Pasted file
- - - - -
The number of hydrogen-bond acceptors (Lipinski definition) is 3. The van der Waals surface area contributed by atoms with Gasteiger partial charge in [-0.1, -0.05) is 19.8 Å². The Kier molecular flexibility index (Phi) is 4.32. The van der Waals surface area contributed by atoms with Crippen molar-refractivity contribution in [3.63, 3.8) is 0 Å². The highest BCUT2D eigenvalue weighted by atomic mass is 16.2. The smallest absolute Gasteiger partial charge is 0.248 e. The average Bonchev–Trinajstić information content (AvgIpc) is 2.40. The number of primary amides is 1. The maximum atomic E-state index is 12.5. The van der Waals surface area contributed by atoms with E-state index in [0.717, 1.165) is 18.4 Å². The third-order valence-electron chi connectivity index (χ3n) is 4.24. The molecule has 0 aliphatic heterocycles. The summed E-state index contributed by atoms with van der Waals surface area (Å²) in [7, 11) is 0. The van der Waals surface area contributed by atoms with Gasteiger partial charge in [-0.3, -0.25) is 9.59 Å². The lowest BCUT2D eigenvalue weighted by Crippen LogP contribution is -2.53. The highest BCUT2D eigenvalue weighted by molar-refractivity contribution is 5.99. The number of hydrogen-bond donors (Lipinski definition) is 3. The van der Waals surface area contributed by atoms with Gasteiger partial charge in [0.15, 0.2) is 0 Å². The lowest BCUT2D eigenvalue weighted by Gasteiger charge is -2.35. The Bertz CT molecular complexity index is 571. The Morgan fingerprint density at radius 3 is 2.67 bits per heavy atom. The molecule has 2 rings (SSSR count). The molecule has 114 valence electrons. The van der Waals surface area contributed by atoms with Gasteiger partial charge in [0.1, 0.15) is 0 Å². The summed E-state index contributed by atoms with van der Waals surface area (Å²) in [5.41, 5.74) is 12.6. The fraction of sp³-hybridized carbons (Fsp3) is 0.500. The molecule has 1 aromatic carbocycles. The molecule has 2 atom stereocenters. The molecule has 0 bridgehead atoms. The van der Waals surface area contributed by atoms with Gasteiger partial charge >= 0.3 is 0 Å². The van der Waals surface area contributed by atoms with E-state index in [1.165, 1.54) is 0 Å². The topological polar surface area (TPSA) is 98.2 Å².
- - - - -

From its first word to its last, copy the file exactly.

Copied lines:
The number of hydrogen-bond acceptors (Lipinski definition) is 3. The van der Waals surface area contributed by atoms with Gasteiger partial charge in [-0.1, -0.05) is 19.8 Å². The Kier molecular flexibility index (Phi) is 4.32. The van der Waals surface area contributed by atoms with Crippen molar-refractivity contribution in [3.63, 3.8) is 0 Å². The highest BCUT2D eigenvalue weighted by atomic mass is 16.2. The smallest absolute Gasteiger partial charge is 0.248 e. The average Bonchev–Trinajstić information content (AvgIpc) is 2.40. The number of primary amides is 1. The maximum atomic E-state index is 12.5. The van der Waals surface area contributed by atoms with E-state index in [0.717, 1.165) is 18.4 Å². The third-order valence-electron chi connectivity index (χ3n) is 4.24. The molecule has 0 aliphatic heterocycles. The summed E-state index contributed by atoms with van der Waals surface area (Å²) in [7, 11) is 0. The van der Waals surface area contributed by atoms with Gasteiger partial charge in [-0.3, -0.25) is 9.59 Å². The lowest BCUT2D eigenvalue weighted by Crippen LogP contribution is -2.53. The highest BCUT2D eigenvalue weighted by molar-refractivity contribution is 5.99. The number of hydrogen-bond donors (Lipinski definition) is 3. The van der Waals surface area contributed by atoms with Gasteiger partial charge in [0.15, 0.2) is 0 Å². The lowest BCUT2D eigenvalue weighted by Gasteiger charge is -2.35. The Bertz CT molecular complexity index is 571. The Morgan fingerprint density at radius 3 is 2.67 bits per heavy atom. The molecule has 2 rings (SSSR count). The molecule has 114 valence electrons. The van der Waals surface area contributed by atoms with Gasteiger partial charge in [0.1, 0.15) is 0 Å². The summed E-state index contributed by atoms with van der Waals surface area (Å²) in [5.41, 5.74) is 12.6. The fraction of sp³-hybridized carbons (Fsp3) is 0.500. The molecule has 1 aromatic carbocycles. The molecule has 2 atom stereocenters. The molecule has 0 bridgehead atoms. The van der Waals surface area contributed by atoms with Gasteiger partial charge >= 0.3 is 0 Å². The van der Waals surface area contributed by atoms with E-state index in [1.165, 1.54) is 0 Å². The topological polar surface area (TPSA) is 98.2 Å².